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Australia’s Largest Superannuation Fraud is such a remarkably easy fraud to prove.

The key fraudulent document was simply executed by the wrong parties.

{Note: The key fraudulent document was void and ineffective for several reasons, however invalid execution is the most obvious and it is sufficient}

There are many other fraudulent documents that have also been executed by the wrong parties.

However to understand the fraud a basic knowledge of the law of trust is required.

The Trust Deed of a superannuation trust provides substantial powers to the Trustee or Trustees to properly administer the trust.

Geraint Thomas in Thomas on Powers (2nd Edition) comments in relation to these powers at [9.06]:

“If any of these powers is exercised with the purpose of benefiting a participating employer, rather than the members and beneficiaries of the scheme, such exercise may be fraudulent and void. This is a particularly difficult problem in cases (which are common) where the trustees of a pension scheme are also the directors of other senior officers of the participating employer.

The occupation pension trust established on the 23 December 1913 was administered lawfully for seven decades by “Adelaide Gentlemen” who did not see the employees superannuation fund as a source of easy money for themselves.

However this all changed when well known “asset strippers” arrive from Melbourne and quickly identified the opportunity the assets held on trust by the superannuation fund represented.

These asset stripper identified a significant “loophole” in the law and used this to their advantage.

Australia’s $1 Trillion Superannuation System has a very fundamental flaw – no Government either Federal or State has legislated to make the registration of Deeds associated with superannuation trusts (funds) compulsory


Some states have retained a system for the registration of Deeds from the days when land transfers  were witnessed by Deed however this system is VOLUNTARY.

Mr John Dorman Elliott and his associates identified this fundamental flaw and exploited it.

Under the terms of the trust declared on the 23 December 1913 in the State of South Australia to provide pensions and benefits to male officers, one counterpart of the Trust Deed was to be deposited at the head office of the company and be made available for inspection by the male officers, whilst the Trustees retained the other counterpart. The Trustees were required to make certified copies of the Trust Deed and to distribute these to the branch offices. The same procedure was to be adopted for any subsequent Deeds of Variation.

These procedures were followed for seven decades, until Mr Elliott and his associates arrived on the scene.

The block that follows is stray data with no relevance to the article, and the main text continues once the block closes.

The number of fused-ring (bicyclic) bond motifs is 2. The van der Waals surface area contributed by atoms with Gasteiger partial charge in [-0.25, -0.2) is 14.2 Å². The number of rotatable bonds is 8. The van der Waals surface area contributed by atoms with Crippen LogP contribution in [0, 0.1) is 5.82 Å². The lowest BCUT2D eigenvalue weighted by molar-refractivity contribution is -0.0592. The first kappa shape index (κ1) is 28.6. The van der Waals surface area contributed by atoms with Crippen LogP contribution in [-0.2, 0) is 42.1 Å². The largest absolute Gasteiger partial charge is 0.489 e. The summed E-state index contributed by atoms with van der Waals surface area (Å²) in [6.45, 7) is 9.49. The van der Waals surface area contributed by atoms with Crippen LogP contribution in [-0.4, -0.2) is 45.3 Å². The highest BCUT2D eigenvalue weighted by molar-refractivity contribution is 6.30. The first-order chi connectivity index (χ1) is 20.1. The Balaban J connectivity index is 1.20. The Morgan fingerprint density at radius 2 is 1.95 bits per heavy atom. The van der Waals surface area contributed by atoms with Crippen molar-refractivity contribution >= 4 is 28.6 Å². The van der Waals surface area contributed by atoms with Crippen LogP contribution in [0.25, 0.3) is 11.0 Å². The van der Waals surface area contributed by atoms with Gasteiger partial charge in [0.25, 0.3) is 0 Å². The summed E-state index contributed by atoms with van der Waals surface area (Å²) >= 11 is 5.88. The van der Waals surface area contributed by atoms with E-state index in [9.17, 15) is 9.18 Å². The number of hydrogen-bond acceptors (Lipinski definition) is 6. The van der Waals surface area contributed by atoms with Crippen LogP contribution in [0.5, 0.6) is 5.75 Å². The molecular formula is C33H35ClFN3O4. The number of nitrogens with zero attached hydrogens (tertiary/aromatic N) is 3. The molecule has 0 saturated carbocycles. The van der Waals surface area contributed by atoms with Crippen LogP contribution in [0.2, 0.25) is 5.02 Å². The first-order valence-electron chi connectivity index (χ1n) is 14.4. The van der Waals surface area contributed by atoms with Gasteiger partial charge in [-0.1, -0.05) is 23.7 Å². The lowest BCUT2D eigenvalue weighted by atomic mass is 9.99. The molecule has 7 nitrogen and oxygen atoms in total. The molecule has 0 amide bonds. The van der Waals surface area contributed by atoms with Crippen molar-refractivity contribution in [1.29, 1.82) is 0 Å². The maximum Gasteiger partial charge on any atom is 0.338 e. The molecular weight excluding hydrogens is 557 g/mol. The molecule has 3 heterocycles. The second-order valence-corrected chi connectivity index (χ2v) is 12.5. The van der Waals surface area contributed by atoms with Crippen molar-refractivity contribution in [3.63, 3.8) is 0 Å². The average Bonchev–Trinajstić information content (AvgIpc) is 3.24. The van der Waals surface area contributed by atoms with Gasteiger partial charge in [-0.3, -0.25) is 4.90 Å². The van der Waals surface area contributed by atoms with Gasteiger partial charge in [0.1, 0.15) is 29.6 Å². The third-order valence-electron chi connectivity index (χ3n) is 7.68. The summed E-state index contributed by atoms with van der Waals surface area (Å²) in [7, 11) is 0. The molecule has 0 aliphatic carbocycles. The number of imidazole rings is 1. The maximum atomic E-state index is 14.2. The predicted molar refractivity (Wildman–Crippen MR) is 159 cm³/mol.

All the genuine Deeds and certified copies were rounded up and concealed.

Mr Elliott and his associates were able to implement this fraudulent arrangement by unlawfully removing natural person trustees from office and replacing them with his own corporate Trustee.

Two of the natural person trustees were elected by the Members and one by the Pensioners. All the Directors of the corporate Trustee were hand-picked by Mr Elliott.

With no representation by Members and Pensioners, Mr Elliott was then able to raid the actuarial surplus produced by the reduction in benefits by over 80%.

Instead of providing copies of the terms of the trust as amended to the Members of the Fund as had been the previous practice, Mr Elliott provided a personally signed “Members’ Handbook” which misrepresented retirement benefits to the Members.

However Mr Elliott failed to understand how the terms of a trust, including a superannuation trust can be lawfully amended and all purported amending instruments executed since 1980 are void and ineffective since they fail to comply with the provisions of the Power of Amendment.

Power of Amendment

Although the Deeds were not registered with the General Registry Office in Adelaide, there was a de facto registration of the terms of the trust with both the Attorney-General’s Office and with the Parliament of South Australia, when the Parliament amended the terms of the trust in 1963.

The Attorney-General’s Office and the Parliament of South Australia have now provided copies of these documents to the beneficiaries of the pension trust.

Current and former employees of companies associated with Elders IXL Limited now have very large claims for the underpayment of retirement entitlements.

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This tab updated on 30 December 2015